The Recession…It’s Official

By Mike Myatt, Chief Strategy Officer, N2growth

The Recession...It's Official“The Recession…It’s official.” I don’t know about you, but I’m less than impressed with the experts just now arriving at the conclusion that we’re in a recession when I’ve been talking about it since last summer. Like we really need a government agency confirming after the fact what astute business people have known for quite some time now. The National Bureau of Economic Research issued the following statement today: “The committee determined that a peak in economic activity occurred in the U.S. economy in December 2007. The peak marks the end of the expansion that began in November 2001 and the beginning of a recession. The expansion lasted 73 months; the previous expansion of the 1990s lasted 120 months.” Gee thanks for that useful information…Rather than talk about how bad things are going to get (they will get worse before they get better), I’m simply going to refer you to a previous post written in March of this year entitled “Thriving During A Recession.”

Financial Market Update

By Mike Myatt, Chief Strategy Officer, N2growth

With this week’s negative market activity I have had several inquiries asking for my opinion on the direction of the stock market. Let me begin by saying that I’m not a stock picker or market prognosticator, but rather I tend to look at macro and micro economic drivers to make general observations which some have found of benefit over the years. In today’s post I’ll note some of my recent observations which I hope will be of some use. That being said, it is my strongest recommendation that before making any changes in your portfolio that you seek the counsel of a qualified financial advisor. On with my thoughts…

It should be noted that US financial markets have seen a very robust run over the past few years. Just this last week, the Dow reached all time high’s breaking the 14,000 mark. Now this week things appear to have reversed themselves as we have seen a fairly strong regression with back-to-back-to-back market losses, and what could easily be a week in which the Dow falls in excess of 600 points (let’s see what happens tomorrow). So the question I’m getting is this; what is going on and what should I make of this? The answers to this question are varied and complex, and to do the topic justice would require more attention than I normally give in the space of a blog post. So rather than provide a long narrative commentary, or an incomplete analysis, I have chosen to highlight the following 6 observations for your consideration:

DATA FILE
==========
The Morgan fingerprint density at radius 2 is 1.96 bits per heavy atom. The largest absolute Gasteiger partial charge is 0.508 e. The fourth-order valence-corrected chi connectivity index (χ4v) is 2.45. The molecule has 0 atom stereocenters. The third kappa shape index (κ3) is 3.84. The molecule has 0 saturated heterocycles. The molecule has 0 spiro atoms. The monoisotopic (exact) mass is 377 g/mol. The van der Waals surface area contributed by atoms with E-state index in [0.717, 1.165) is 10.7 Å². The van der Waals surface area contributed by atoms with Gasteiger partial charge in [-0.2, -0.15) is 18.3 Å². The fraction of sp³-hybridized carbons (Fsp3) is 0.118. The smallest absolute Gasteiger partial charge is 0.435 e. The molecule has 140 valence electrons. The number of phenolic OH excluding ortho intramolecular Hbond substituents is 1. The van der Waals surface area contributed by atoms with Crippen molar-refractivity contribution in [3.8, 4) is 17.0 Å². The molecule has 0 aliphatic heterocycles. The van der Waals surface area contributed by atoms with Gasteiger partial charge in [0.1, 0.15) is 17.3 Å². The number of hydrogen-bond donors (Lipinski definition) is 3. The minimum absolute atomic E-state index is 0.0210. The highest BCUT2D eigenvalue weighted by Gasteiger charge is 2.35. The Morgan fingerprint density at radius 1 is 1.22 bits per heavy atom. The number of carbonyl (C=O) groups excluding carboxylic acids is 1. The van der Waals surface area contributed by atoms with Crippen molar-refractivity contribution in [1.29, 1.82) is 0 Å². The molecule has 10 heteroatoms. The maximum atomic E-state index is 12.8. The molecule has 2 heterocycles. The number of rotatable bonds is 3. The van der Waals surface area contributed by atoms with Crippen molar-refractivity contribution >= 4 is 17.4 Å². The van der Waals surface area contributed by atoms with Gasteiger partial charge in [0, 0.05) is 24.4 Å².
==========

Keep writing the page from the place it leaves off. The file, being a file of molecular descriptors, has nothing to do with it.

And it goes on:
1. A Sign of the Times: Many may want to debate and argue about the overall direction of the market, but one thing I’m fairly certain of is that the markets will be very choppy in the coming weeks and months. My personal opinion is that the market may have topped for now, and that we may in fact be moving into a strong bear trend. Given the worsening economy, it wouldn’t shock me to see a sub 7000 Dow in the coming year. Several economic reports are due out next week as well as a number of major companies announcing performance. It wouldn’t shock me in the slightest that we see foreclosure numbers come in in excess of 50% above where they were last year at this time. If you don’t have the stomach to ride out what is certain to be a period heavy volitility then you may want to consider rethinking your investment strategies…
  2. Market Makeup: Stock indexes are made up of a number of different issues across sectors, and as such, are heavily influenced by industry performance. As an example, while the NASDAQ is off sharply today breaking a key technical barrier by dipping below its 50 day moving average, the news may not be as bad as it looks if you dig a bit deeper. If you view NASDAQ performance by contrasting various industry trends you’ll see that the financial, transportation, and energy sectors are weak while technology stocks are actually doing well. If you look at the NASDAQ 100 it is not even close to falling below its 50 day moving average. This is because it is being underpinned by the strong performance of the technology market and their independence from credit markets. Pay attention to industry and sector analysis more than individual performance if you are investing in funds or indexes. That being said, take note of the caution expressed above about the overall direction I believe we’re moving in. With what I believe lies ahead, it will be difficult to hold any major support levels over the mid to long term.